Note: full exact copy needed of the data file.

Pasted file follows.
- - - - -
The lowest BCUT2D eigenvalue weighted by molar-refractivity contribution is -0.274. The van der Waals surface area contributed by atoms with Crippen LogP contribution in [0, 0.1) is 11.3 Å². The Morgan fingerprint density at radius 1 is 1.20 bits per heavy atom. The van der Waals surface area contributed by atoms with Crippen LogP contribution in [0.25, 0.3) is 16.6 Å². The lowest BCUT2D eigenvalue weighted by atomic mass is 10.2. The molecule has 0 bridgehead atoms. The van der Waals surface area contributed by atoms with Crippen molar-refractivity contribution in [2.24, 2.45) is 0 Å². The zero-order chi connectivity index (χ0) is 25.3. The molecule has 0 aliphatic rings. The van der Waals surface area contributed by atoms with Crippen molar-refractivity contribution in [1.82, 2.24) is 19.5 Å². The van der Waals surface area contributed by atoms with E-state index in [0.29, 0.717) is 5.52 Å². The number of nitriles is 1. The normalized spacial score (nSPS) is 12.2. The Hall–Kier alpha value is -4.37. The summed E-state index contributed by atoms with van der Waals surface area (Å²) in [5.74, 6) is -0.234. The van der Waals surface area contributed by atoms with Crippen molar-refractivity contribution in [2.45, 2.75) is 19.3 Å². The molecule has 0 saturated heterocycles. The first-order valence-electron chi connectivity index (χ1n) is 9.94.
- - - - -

The lowest BCUT2D eigenvalue weighted by molar-refractivity contribution is -0.274. The van der Waals surface area contributed by atoms with Crippen LogP contribution in [0, 0.1) is 11.3 Å². The Morgan fingerprint density at radius 1 is 1.20 bits per heavy atom. The van der Waals surface area contributed by atoms with Crippen LogP contribution in [0.25, 0.3) is 16.6 Å². The lowest BCUT2D eigenvalue weighted by atomic mass is 10.2. The molecule has 0 bridgehead atoms. The van der Waals surface area contributed by atoms with Crippen molar-refractivity contribution in [2.24, 2.45) is 0 Å². The zero-order chi connectivity index (χ0) is 25.3. The molecule has 0 aliphatic rings. The van der Waals surface area contributed by atoms with Crippen molar-refractivity contribution in [1.82, 2.24) is 19.5 Å². The van der Waals surface area contributed by atoms with E-state index in [0.29, 0.717) is 5.52 Å². The number of nitriles is 1. The normalized spacial score (nSPS) is 12.2. The Hall–Kier alpha value is -4.37. The summed E-state index contributed by atoms with van der Waals surface area (Å²) in [5.74, 6) is -0.234. The van der Waals surface area contributed by atoms with Crippen molar-refractivity contribution in [2.45, 2.75) is 19.3 Å². The molecule has 0 saturated heterocycles. The first-order valence-electron chi connectivity index (χ1n) is 9.94.